Even casual skywatchers in the British Isles and Western Europe cannot fail to notice the bright magnitude -2.6 ‘star’ currently low in the south-southeast around local midnight. The object in question is none other than the solar system’s largest planet, Jupiter, and its prominence is due to the fact that it’s rapidly approaching its closest point to Earth for 2019.
Jupiter reaches opposition on Monday, 10 June when it lies in the constellation of Ophiuchus (the Serpent Bearer) and is visible throughout the night. But the planet doesn’t make its closest approach to Earth for the year until shortly after 4am BST on 12 June, when the distance between our two worlds narrows to 4.2839 astronomical units, or 640.8 million kilometres (398.2 million miles).
With a diameter in excess of 11 times that of Earth, Jupiter’s angular size still attains 46 arcseconds at its minimum distance from Earth in early June. This means that a magnification of little more than 40× is required to enlarge it to the same size as the full Moon appears to the unaided eye.
For observers in the UK this is not a particularly favourable opposition due to Jupiter’s southerly declination of -22 degrees, which means that Southern Hemisphere observers get to see it much higher in the sky.
For an observer in the heart of the British Isles, Jupiter attains a peak altitude of just 14 degrees in the southern sky close to 1am BST. By the end of June, the planet is highest in the south by 11:30pm BST. But don’t let Jupiter’s low altitude dissuade you from looking, for there’s still much to see from northern temperate latitudes on nights of steady seeing.
Jupiter’s Great Red Spot
Quality telescopes with apertures of just 7.6- to 10-cm (3- to 4-inch) at magnifications of 100× or more will readily reveal structures in Jupiter’s gaseous atmosphere. Naturally, larger apertures will reveal more detail (seeing permitting).
Aside from the darker equatorial cloud belts, look out for an oval-shaped and brick-coloured anticyclonic storm in Jupiter’s atmosphere some 22 degrees south of the planet’s equator known as the Great Red Spot (GRS).
A so-called transit of the GRS occurs when it is seen to cross an imaginary line drawn between the planet’s north and south poles. Great Red Spot transits occur roughly every 9h 56m (Jupiter’s rotation period at that latitude) and the feature is well seen up to an hour either side of the transit time.
See this article for an update on dramatic changes occurring in and around the GRS.
Jupiter’s Galilean moons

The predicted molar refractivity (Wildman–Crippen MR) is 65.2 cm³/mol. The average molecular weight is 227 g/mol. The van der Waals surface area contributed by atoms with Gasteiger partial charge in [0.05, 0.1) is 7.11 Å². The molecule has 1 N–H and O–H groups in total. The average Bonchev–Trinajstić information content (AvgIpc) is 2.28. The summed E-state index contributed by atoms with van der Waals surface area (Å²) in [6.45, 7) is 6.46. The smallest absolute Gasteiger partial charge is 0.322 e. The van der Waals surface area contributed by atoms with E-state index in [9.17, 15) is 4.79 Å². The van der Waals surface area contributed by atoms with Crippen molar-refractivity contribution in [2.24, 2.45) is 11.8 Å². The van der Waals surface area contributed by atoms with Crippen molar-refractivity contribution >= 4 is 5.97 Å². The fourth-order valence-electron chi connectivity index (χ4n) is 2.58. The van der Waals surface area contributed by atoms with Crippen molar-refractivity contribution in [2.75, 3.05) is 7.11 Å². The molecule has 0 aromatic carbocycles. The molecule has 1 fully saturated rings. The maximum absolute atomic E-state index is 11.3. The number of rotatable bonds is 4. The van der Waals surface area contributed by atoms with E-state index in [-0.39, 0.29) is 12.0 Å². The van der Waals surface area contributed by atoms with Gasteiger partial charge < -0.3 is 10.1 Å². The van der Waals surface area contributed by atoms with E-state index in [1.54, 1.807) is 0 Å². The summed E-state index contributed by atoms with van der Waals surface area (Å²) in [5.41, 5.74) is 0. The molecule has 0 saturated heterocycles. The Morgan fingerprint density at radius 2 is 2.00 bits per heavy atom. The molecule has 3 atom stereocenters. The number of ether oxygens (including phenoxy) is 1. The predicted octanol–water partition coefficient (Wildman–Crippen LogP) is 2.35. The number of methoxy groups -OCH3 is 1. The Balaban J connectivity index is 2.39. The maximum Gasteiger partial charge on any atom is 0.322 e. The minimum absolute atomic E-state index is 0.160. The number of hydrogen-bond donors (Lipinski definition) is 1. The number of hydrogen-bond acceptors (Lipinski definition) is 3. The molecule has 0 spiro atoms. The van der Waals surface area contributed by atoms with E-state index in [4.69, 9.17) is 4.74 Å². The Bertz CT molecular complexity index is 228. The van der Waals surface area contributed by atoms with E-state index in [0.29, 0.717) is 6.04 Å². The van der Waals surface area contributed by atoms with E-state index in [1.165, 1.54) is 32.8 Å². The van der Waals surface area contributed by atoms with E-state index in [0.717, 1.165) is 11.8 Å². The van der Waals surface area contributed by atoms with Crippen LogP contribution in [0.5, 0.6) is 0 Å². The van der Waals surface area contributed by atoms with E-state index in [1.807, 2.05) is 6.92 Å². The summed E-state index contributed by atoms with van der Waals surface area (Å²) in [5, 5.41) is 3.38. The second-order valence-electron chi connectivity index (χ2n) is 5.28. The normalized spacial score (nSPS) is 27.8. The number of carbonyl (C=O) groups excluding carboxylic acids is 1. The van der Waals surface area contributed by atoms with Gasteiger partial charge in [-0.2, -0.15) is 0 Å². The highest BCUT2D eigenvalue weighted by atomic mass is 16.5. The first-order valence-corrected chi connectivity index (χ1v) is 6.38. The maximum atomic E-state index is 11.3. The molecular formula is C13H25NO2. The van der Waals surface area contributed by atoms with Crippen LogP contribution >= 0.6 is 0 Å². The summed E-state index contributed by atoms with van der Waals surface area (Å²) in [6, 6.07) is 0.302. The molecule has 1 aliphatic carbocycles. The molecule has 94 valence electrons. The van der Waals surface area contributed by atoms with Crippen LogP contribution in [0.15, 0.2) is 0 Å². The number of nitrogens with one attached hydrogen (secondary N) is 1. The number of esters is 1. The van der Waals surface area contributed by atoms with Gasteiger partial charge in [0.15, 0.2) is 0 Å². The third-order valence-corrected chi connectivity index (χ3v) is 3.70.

The largest of Jupiter’s 79 known natural satellites are the so-called Galilean moons — Io, Europa, Ganymede and Callisto — discovered by Galileo Galilei on 7 January 1610. Europa, the smallest of the ‘big four’, has a diameter slightly less than our own Moon, whereas Ganymede exceeds planet Mercury in size. In fact, the Galilean moons are so conspicuous that quality binoculars (if suitably steadied by leaning one’s elbows on a wall or fence) will reveal them when farthest from their parent planet.
Galilean moon events
The orbital motion of Io, Europa, Ganymede and Callisto cause them to shuttle back and forth, occasionally passing in front of (transit) Jupiter or be hidden (occulted) by their parent planet or its shadow (eclipsed).
Furthermore, the shadows of the Galilean moons frequently fall on the cloud tops of Jupiter, visible in modest (7½-centimetre or 3-inch aperture) telescopes of good quality at magnifications of 100× or more as inky black dots slowly drifting across the face of the planet.
Multi-Galilean moon events
The double shadow transit of Io and Ganymede in the small hours of Wednesday, 5 June depicted at the top of the page is followed by a repeat performance on 12 June, but Jupiter is at a very low altitude and sets in the British Isles soon after the event starts at 4:29am BST. However, this event is well seen from the Eastern Seaboard of the United States where the double shadow transit of Io and Ganymede starts at 11:32pm EDT on 11 June.
The next big multi-moon event visible from the UK is that of Io, Europa and their shadows at 5pm GMT on Thursday, 31 October when Callisto is also partially transiting the north polar region of its parent planet. Furthermore, Jupiter is in a close conjunction with a 3-day-old crescent Moon that night.
Other phenomena of Jupiter’s Galilean moons
The table below lists moon and shadow transits, occultations and eclipses visible from the British Isles from 31 May to 1 July 2019. Note that due to the inclination of the moons’ orbits to our line of sight, only events of Io, Europa and Ganymede feature in the table; shadow transits, eclipses and occultations of outermost Galilean moon Callisto start on 1 November 2019.